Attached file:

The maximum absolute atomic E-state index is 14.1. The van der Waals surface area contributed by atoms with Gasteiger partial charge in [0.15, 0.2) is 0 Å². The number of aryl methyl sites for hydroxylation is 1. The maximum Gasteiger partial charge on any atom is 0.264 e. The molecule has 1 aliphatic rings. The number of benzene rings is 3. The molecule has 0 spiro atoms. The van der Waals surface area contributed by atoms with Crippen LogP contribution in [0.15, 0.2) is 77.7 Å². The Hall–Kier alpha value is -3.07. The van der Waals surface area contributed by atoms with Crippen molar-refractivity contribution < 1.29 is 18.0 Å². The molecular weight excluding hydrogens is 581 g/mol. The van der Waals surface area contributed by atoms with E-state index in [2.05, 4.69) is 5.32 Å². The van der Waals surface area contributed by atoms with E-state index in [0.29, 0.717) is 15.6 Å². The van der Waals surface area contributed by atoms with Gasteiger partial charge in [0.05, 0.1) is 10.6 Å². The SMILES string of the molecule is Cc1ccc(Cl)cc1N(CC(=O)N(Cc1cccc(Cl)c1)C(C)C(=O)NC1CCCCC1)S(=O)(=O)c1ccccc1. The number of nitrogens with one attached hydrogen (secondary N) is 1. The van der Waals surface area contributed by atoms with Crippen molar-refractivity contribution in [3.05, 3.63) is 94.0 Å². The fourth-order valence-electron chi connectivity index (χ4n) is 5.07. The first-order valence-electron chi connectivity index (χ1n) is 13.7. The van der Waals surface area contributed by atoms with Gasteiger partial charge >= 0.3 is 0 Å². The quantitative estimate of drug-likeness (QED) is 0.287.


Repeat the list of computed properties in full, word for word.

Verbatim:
The maximum absolute atomic E-state index is 14.1. The van der Waals surface area contributed by atoms with Gasteiger partial charge in [0.15, 0.2) is 0 Å². The number of aryl methyl sites for hydroxylation is 1. The maximum Gasteiger partial charge on any atom is 0.264 e. The molecule has 1 aliphatic rings. The number of benzene rings is 3. The molecule has 0 spiro atoms. The van der Waals surface area contributed by atoms with Crippen LogP contribution in [0.15, 0.2) is 77.7 Å². The Hall–Kier alpha value is -3.07. The van der Waals surface area contributed by atoms with Crippen molar-refractivity contribution < 1.29 is 18.0 Å². The molecular weight excluding hydrogens is 581 g/mol. The van der Waals surface area contributed by atoms with E-state index in [2.05, 4.69) is 5.32 Å². The van der Waals surface area contributed by atoms with E-state index in [0.29, 0.717) is 15.6 Å². The van der Waals surface area contributed by atoms with Gasteiger partial charge in [0.05, 0.1) is 10.6 Å². The SMILES string of the molecule is Cc1ccc(Cl)cc1N(CC(=O)N(Cc1cccc(Cl)c1)C(C)C(=O)NC1CCCCC1)S(=O)(=O)c1ccccc1. The number of nitrogens with one attached hydrogen (secondary N) is 1. The van der Waals surface area contributed by atoms with Crippen molar-refractivity contribution in [3.05, 3.63) is 94.0 Å². The fourth-order valence-electron chi connectivity index (χ4n) is 5.07. The first-order valence-electron chi connectivity index (χ1n) is 13.7. The van der Waals surface area contributed by atoms with Gasteiger partial charge >= 0.3 is 0 Å². The quantitative estimate of drug-likeness (QED) is 0.287.